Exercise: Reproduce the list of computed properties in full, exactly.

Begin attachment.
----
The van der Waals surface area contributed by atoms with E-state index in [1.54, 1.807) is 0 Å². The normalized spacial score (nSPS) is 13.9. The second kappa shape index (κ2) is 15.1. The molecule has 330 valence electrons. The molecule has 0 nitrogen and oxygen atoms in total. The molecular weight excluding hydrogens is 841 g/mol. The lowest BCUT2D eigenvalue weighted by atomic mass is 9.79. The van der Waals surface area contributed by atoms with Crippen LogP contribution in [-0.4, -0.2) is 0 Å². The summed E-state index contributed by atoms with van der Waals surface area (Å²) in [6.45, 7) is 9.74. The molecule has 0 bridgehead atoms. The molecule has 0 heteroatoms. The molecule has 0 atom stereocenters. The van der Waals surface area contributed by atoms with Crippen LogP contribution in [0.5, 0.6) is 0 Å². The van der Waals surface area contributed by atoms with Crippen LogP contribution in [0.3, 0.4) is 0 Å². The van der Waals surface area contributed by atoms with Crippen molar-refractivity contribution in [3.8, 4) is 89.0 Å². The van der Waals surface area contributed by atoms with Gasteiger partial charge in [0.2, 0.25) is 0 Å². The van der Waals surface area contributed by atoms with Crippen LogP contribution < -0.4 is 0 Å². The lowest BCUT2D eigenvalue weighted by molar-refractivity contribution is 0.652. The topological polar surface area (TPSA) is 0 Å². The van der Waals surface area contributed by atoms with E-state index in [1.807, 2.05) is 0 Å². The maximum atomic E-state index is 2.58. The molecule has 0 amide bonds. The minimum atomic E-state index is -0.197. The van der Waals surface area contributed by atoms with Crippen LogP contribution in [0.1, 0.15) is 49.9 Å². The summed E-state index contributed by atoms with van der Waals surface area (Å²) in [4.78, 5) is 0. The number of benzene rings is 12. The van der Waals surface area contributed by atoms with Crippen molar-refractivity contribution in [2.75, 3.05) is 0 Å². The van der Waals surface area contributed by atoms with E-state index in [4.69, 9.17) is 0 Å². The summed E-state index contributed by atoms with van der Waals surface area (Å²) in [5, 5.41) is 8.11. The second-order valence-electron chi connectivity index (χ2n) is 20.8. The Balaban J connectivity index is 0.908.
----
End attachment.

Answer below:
The van der Waals surface area contributed by atoms with E-state index in [1.54, 1.807) is 0 Å². The normalized spacial score (nSPS) is 13.9. The second kappa shape index (κ2) is 15.1. The molecule has 330 valence electrons. The molecule has 0 nitrogen and oxygen atoms in total. The molecular weight excluding hydrogens is 841 g/mol. The lowest BCUT2D eigenvalue weighted by atomic mass is 9.79. The van der Waals surface area contributed by atoms with Crippen LogP contribution in [-0.4, -0.2) is 0 Å². The summed E-state index contributed by atoms with van der Waals surface area (Å²) in [6.45, 7) is 9.74. The molecule has 0 bridgehead atoms. The molecule has 0 heteroatoms. The molecule has 0 atom stereocenters. The van der Waals surface area contributed by atoms with Crippen LogP contribution in [0.5, 0.6) is 0 Å². The van der Waals surface area contributed by atoms with Crippen LogP contribution in [0.3, 0.4) is 0 Å². The van der Waals surface area contributed by atoms with Crippen molar-refractivity contribution in [3.8, 4) is 89.0 Å². The van der Waals surface area contributed by atoms with Gasteiger partial charge in [0.2, 0.25) is 0 Å². The van der Waals surface area contributed by atoms with Crippen LogP contribution < -0.4 is 0 Å². The lowest BCUT2D eigenvalue weighted by molar-refractivity contribution is 0.652. The topological polar surface area (TPSA) is 0 Å². The van der Waals surface area contributed by atoms with E-state index in [1.807, 2.05) is 0 Å². The maximum atomic E-state index is 2.58. The molecule has 0 amide bonds. The minimum atomic E-state index is -0.197. The van der Waals surface area contributed by atoms with Crippen LogP contribution in [0.1, 0.15) is 49.9 Å². The summed E-state index contributed by atoms with van der Waals surface area (Å²) in [4.78, 5) is 0. The number of benzene rings is 12. The van der Waals surface area contributed by atoms with Crippen molar-refractivity contribution in [2.75, 3.05) is 0 Å². The van der Waals surface area contributed by atoms with E-state index in [4.69, 9.17) is 0 Å². The summed E-state index contributed by atoms with van der Waals surface area (Å²) in [5, 5.41) is 8.11. The second-order valence-electron chi connectivity index (χ2n) is 20.8. The Balaban J connectivity index is 0.908.